For others, Monday's event fulfilled a long-cherished wish — even though they had a hard time explaining why.
Florian Kahlenberg from Munich said he found it "interesting to stroll through a museum naked," adding. "I've always wanted to do that."
Few visitors, naked or dressed, have complained about the show, despite some explicit material showing sexual acts. Described as among the most successful ever staged by the Leopold, it has drawn well over 100,000 people.
That fits with Vienna's relaxed attitude. Its turn-of-the-century decadence allowed Egon Schiele and Gustav Klimt to flourish, and the Leopold itself has a world-class collection of those and other artists known for their explicit depiction of the flesh.
But the Austrian capital's acceptance of nudity goes beyond museum exhibits. Thousands of men, women and children skinny dip daily in the Danube along stretches reserved for them during the summer, while racy lingerie ads dot huge billboards across the city all year round and a mass-circulation daily regularly prints photos of half-naked women.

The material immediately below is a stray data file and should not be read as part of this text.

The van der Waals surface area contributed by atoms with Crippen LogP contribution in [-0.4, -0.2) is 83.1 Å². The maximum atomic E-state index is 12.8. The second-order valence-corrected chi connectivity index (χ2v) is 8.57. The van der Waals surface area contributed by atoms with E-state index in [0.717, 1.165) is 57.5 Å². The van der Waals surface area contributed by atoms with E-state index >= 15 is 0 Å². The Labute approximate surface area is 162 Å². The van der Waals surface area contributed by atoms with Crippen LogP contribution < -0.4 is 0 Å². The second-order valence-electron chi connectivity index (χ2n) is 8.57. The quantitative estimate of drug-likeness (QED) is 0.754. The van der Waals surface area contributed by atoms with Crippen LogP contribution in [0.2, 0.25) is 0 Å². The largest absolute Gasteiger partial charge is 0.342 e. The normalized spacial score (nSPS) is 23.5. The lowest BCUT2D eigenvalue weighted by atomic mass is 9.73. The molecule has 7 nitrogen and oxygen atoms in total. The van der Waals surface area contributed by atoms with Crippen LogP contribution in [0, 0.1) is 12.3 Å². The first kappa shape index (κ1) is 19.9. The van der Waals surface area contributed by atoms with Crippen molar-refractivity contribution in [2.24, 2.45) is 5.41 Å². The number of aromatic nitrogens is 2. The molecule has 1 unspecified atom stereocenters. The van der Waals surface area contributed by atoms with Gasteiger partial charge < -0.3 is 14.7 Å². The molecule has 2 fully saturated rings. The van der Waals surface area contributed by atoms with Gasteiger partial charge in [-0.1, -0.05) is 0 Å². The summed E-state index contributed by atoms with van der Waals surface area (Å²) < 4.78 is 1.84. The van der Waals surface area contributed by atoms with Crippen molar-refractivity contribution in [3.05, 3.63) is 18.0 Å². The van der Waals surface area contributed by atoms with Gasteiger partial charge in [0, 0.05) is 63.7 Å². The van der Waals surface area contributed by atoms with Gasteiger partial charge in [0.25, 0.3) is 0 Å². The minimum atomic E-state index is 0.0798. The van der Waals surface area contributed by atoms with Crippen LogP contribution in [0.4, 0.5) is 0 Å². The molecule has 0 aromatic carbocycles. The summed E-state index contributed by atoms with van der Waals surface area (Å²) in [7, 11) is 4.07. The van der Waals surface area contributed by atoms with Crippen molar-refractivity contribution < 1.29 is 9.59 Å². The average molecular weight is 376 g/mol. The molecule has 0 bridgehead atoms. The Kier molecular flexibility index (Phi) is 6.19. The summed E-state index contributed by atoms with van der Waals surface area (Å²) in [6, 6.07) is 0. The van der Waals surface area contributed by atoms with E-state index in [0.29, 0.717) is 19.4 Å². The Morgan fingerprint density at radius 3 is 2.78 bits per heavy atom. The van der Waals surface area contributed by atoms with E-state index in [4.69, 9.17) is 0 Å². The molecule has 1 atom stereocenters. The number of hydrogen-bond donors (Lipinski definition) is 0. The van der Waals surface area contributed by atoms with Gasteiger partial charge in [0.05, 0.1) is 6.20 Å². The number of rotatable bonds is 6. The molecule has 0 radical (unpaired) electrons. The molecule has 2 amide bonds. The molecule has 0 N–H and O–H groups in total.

Still, there are limits to Viennese tolerance. The Leopold was forced into cover-up mode last year after complaints over promotional posters plastered city-wide that showed three young and athletic men of different races wearing nothing but blue, white and red socks and soccer boots.
Swaths of red tape were subsequently placed over their sensitive parts.
Associated Press video journalist Philipp Jenne contributed.